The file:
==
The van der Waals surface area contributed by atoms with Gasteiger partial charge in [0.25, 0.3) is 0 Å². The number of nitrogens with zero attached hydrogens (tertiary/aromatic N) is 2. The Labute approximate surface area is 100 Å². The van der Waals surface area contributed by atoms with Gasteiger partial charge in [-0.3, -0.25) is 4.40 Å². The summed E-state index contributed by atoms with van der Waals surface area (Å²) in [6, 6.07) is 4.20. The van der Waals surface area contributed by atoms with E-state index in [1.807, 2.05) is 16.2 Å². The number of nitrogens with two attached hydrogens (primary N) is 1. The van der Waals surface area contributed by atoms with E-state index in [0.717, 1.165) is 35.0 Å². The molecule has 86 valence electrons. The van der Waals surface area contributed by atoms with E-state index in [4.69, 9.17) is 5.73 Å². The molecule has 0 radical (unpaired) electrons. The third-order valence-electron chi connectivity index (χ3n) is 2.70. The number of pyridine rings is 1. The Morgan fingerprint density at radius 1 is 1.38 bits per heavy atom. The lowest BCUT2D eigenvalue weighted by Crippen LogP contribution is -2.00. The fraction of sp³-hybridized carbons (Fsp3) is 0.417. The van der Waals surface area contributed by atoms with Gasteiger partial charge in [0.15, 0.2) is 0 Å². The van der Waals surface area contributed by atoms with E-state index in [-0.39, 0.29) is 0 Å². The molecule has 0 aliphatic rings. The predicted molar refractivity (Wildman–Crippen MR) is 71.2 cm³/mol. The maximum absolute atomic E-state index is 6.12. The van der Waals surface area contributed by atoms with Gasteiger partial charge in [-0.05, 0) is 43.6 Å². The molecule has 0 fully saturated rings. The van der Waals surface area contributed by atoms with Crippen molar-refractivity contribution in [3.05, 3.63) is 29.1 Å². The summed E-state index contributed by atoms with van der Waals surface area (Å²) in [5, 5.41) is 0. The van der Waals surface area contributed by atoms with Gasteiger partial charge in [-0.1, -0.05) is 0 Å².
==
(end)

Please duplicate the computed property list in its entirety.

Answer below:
The van der Waals surface area contributed by atoms with Gasteiger partial charge in [0.25, 0.3) is 0 Å². The number of nitrogens with zero attached hydrogens (tertiary/aromatic N) is 2. The Labute approximate surface area is 100 Å². The van der Waals surface area contributed by atoms with Gasteiger partial charge in [-0.3, -0.25) is 4.40 Å². The summed E-state index contributed by atoms with van der Waals surface area (Å²) in [6, 6.07) is 4.20. The van der Waals surface area contributed by atoms with E-state index in [1.807, 2.05) is 16.2 Å². The number of nitrogens with two attached hydrogens (primary N) is 1. The van der Waals surface area contributed by atoms with E-state index in [0.717, 1.165) is 35.0 Å². The molecule has 86 valence electrons. The van der Waals surface area contributed by atoms with E-state index in [4.69, 9.17) is 5.73 Å². The molecule has 0 radical (unpaired) electrons. The third-order valence-electron chi connectivity index (χ3n) is 2.70. The number of pyridine rings is 1. The Morgan fingerprint density at radius 1 is 1.38 bits per heavy atom. The lowest BCUT2D eigenvalue weighted by Crippen LogP contribution is -2.00. The fraction of sp³-hybridized carbons (Fsp3) is 0.417. The van der Waals surface area contributed by atoms with Gasteiger partial charge in [0.15, 0.2) is 0 Å². The van der Waals surface area contributed by atoms with E-state index in [-0.39, 0.29) is 0 Å². The molecule has 0 aliphatic rings. The predicted molar refractivity (Wildman–Crippen MR) is 71.2 cm³/mol. The maximum absolute atomic E-state index is 6.12. The van der Waals surface area contributed by atoms with Gasteiger partial charge in [-0.05, 0) is 43.6 Å². The molecule has 0 fully saturated rings. The van der Waals surface area contributed by atoms with Crippen molar-refractivity contribution in [3.05, 3.63) is 29.1 Å². The summed E-state index contributed by atoms with van der Waals surface area (Å²) in [5, 5.41) is 0. The van der Waals surface area contributed by atoms with Gasteiger partial charge in [-0.1, -0.05) is 0 Å².